- Though concealed within the bivalved shellcover, the mouth-parts are nearly as in the Gymnophylla, but the flexing of the caudal part is in contrast, and the biramous second antennae correspond with what is only a larval character in the other phyllopods.
(I) first antenna; (6) tergum; (2) compound (7) biramous eye; feet; (3) liver; (8) carina; (4) simple eye; (9) cement (5) scutum; gland.
- Squilla mantis bases tends to show that the primitive (Stomatopoda), showing the type of appendage was more complex last four thoracic (leg-bearthan the simple biramous limb, and ing) somites free from the some authorities have regarded the carapace.
It is highly probable, however, that the biramous limb is a simplification of a more complex primitive type, to which the Phyllopod limb is a more or less close approximation.
In the Malacostraca, the antennules are often biramous, but there is considerable doubt as to whether the two branches represent the endopodite and exopodite of the other limbs, and three branches are found in the Stomatopoda and in some Caridea.
The mandibles, like the antennae, have, in the nauplius, the form of biramous swimming limbs, with a masticatory process originating from the proximal part of the protopodite.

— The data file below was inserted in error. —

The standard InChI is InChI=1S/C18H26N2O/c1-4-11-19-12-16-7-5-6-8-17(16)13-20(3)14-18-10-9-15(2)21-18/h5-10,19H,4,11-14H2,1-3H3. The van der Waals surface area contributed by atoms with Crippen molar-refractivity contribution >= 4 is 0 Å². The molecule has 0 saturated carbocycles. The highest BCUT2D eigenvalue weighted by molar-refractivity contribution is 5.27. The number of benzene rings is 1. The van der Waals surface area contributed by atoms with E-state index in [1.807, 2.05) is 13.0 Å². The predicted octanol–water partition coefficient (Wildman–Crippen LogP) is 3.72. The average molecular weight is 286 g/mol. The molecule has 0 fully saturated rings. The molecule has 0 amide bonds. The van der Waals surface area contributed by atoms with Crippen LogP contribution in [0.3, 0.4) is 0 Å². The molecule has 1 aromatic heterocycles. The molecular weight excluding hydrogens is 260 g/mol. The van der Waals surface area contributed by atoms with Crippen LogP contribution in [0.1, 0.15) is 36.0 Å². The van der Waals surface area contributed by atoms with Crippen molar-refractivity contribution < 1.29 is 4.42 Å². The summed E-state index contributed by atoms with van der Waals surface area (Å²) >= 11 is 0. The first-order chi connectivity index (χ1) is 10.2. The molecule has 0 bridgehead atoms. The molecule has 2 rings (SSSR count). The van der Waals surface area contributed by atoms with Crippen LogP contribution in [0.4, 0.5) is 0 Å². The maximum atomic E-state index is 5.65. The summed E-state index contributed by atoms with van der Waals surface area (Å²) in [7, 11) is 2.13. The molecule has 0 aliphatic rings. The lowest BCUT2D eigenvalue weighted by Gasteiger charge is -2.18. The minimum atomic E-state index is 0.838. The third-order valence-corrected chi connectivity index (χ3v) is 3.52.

This form is retained, with little alteration in some adult Copepoda, where the biramous " palp " still aids in locomotion.
In the Cirripedia (Thyrostraca) the six pairs of biramous cirriform limbs differ only slightly from each other, and in many Copepoda this is also the case.
The thoracic limbs have the endopodites converted, as a rule, into more or less efficient walking-legs, and the exopodites are often lost, while the abdominal limbs more generally preserve the biramous form and are, in the more primitive types, natatory.
The antennules are uniramous, the others biramous, and all three pairs are used in swimming.
The limb-buds early become bilobed and grow out into typical biramous appendages which gradually assume the characters found in the adult.
In those Copepods in which the palps of the mandibles as well as the antennae are biramous and natatory, the first three pairs of appendages retain throughout life, with little modification, the shape and function which they have in the nauplius stage, and must, in all likelihood, be regarded as approximating to those of the primitive Crustacea.
The eyes were probably stalked, the antennae and mandibles biramous and natatory, and both armed with masticatory processes.
It is likely that the trunk-limbs were also biramous, with additional endites and exites.